Immediately upon entering the water, I envied every soul who stayed inside that afternoon. Why couldn’t I just read or lose more money in the casino? Why did I sign up for this? Then, almost suddenly, a sense of adrenaline-filled excitement came over me. There were about twenty or thirty real life sharks swimming around beneath me. I could only imagine that this was similar to other moments of death defiance, like bungee jumping, skydiving, or screwing Courtney Love. It was incredible. Truly incredible.

I just had to see how Mike was doing, so I emerged my head from the ocean, and holy shit there was a shark swimming on the surface of the water!! I was far enough away to not panic, at least not yet. But Mike was only about 20 feet from this thing. Fear struck me, because there was a big crowd expected at the club that night, and I didn’t want to do a one-man show. That’s just too much pressure. But I didn’t know what to do. I’ve heard experts say that you’re supposed to press on a shark’s eyeballs if one attacks, but hello…that would require letting go of the sacred rope, and that was supposedly a big no-no like crossing the streams in Ghostbusters. Should the flesh eater close in, Mike most certainly had no plan.

Sure enough, this fish was not descending. I prayed that Mike do something to protect himself. Apparently, flailing his arms like a little girl was his tactic of choice. And what a choice it turned out to be. As he whipped his arms around like an ultra gay windmill, his left fist landed on the shark’s nose. Mike didn’t know what happened, but in a split second, the potential predator not only descended, it retreated. There was a moment of disbelief in the air. Did that just happen? I was expecting the normal fish to gleefully dance around like those monkey guards in the Wizard of Oz did after Dorothy melted the witch. If they could, I’m sure they would.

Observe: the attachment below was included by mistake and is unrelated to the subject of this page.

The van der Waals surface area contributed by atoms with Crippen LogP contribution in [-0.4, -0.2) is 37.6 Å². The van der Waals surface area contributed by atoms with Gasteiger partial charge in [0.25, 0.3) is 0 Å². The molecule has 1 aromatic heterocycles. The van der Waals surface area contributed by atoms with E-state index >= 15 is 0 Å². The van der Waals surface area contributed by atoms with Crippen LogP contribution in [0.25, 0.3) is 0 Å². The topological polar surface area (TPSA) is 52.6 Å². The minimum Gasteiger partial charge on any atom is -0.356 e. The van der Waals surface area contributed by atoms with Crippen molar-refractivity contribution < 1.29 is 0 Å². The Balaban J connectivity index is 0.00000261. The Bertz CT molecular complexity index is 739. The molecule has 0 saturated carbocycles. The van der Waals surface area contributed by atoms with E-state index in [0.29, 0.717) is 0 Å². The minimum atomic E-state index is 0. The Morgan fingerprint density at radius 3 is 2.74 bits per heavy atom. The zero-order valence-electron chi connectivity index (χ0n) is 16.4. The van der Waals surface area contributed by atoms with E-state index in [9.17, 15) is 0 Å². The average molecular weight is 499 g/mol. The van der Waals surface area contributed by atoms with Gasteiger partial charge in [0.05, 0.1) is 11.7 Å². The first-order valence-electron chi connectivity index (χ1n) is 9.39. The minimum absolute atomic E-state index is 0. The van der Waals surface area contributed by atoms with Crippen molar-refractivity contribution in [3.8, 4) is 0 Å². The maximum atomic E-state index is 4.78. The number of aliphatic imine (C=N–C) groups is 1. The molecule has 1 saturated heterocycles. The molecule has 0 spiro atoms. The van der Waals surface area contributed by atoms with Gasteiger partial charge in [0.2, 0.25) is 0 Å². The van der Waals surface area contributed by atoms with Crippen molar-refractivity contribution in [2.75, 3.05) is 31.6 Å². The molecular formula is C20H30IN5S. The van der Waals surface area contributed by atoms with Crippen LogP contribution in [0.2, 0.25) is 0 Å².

Nobody wanted to wait around to see if this guy was gathering reinforcements, so back into the boat we went. The pros speculated that the shark simply approached a swimmer out of sheer curiosity and had no desire to attack. Uh-huh…and a Vegas show tiger won’t bite a trainer because he’s no longer in the jungle, right?

Mike suffered a severely swollen hand thanks to a couple of torn ligaments beneath his pinky and ring fingers. Evidently, “closed-fist” punching was the one gym class lesson he skipped in school. But the aftermath of his actions stretched to more than purple, swollen fingers. In a matter of days, everyone on the island seemed to be talking about the crazy American who punched a shark in the face. And I know that crazy American. You can too if you visit www.mikesiscoe.com when you get the chance. And catch his show sometime…he’s as funny as he is bold.

Yes, this story will most assuredly take on a tall tale life of its own over time, so I thought I’d put it down on paper before sensationalism catapulted it to the limits of embellishment. I certainly hope you enjoyed the drama. It was definitely fun to be a part of. Before I go, I implore you, on that tough road known as life, always remember to tip the Bahamians, wear sunscreen when you snorkel, and when in doubt…flail your arms. Good luck!

Categories: Columns